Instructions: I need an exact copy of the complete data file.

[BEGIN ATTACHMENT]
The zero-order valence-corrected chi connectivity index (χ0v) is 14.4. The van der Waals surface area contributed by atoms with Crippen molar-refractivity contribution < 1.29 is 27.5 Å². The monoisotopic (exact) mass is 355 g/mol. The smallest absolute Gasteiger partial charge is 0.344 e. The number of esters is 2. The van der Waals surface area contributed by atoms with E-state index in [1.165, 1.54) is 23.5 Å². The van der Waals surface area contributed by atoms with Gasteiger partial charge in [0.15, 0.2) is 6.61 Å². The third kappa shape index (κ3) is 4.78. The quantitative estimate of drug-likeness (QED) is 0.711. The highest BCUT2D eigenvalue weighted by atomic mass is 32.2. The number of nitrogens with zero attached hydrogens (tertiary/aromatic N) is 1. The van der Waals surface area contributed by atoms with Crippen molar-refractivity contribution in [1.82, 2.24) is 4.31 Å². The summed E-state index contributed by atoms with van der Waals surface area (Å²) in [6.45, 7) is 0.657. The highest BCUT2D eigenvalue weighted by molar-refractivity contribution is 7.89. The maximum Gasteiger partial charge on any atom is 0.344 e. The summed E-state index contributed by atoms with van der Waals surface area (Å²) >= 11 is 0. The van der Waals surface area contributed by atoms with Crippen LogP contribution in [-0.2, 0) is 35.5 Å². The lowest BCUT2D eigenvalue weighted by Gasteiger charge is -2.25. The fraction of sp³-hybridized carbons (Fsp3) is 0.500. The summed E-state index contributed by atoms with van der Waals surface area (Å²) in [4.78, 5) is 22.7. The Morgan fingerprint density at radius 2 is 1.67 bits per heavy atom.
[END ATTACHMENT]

The zero-order valence-corrected chi connectivity index (χ0v) is 14.4. The van der Waals surface area contributed by atoms with Crippen molar-refractivity contribution < 1.29 is 27.5 Å². The monoisotopic (exact) mass is 355 g/mol. The smallest absolute Gasteiger partial charge is 0.344 e. The number of esters is 2. The van der Waals surface area contributed by atoms with E-state index in [1.165, 1.54) is 23.5 Å². The van der Waals surface area contributed by atoms with Gasteiger partial charge in [0.15, 0.2) is 6.61 Å². The third kappa shape index (κ3) is 4.78. The quantitative estimate of drug-likeness (QED) is 0.711. The highest BCUT2D eigenvalue weighted by atomic mass is 32.2. The number of nitrogens with zero attached hydrogens (tertiary/aromatic N) is 1. The van der Waals surface area contributed by atoms with Crippen molar-refractivity contribution in [1.82, 2.24) is 4.31 Å². The summed E-state index contributed by atoms with van der Waals surface area (Å²) in [6.45, 7) is 0.657. The highest BCUT2D eigenvalue weighted by molar-refractivity contribution is 7.89. The maximum Gasteiger partial charge on any atom is 0.344 e. The summed E-state index contributed by atoms with van der Waals surface area (Å²) >= 11 is 0. The van der Waals surface area contributed by atoms with Crippen LogP contribution in [-0.2, 0) is 35.5 Å². The lowest BCUT2D eigenvalue weighted by Gasteiger charge is -2.25. The fraction of sp³-hybridized carbons (Fsp3) is 0.500. The summed E-state index contributed by atoms with van der Waals surface area (Å²) in [4.78, 5) is 22.7. The Morgan fingerprint density at radius 2 is 1.67 bits per heavy atom.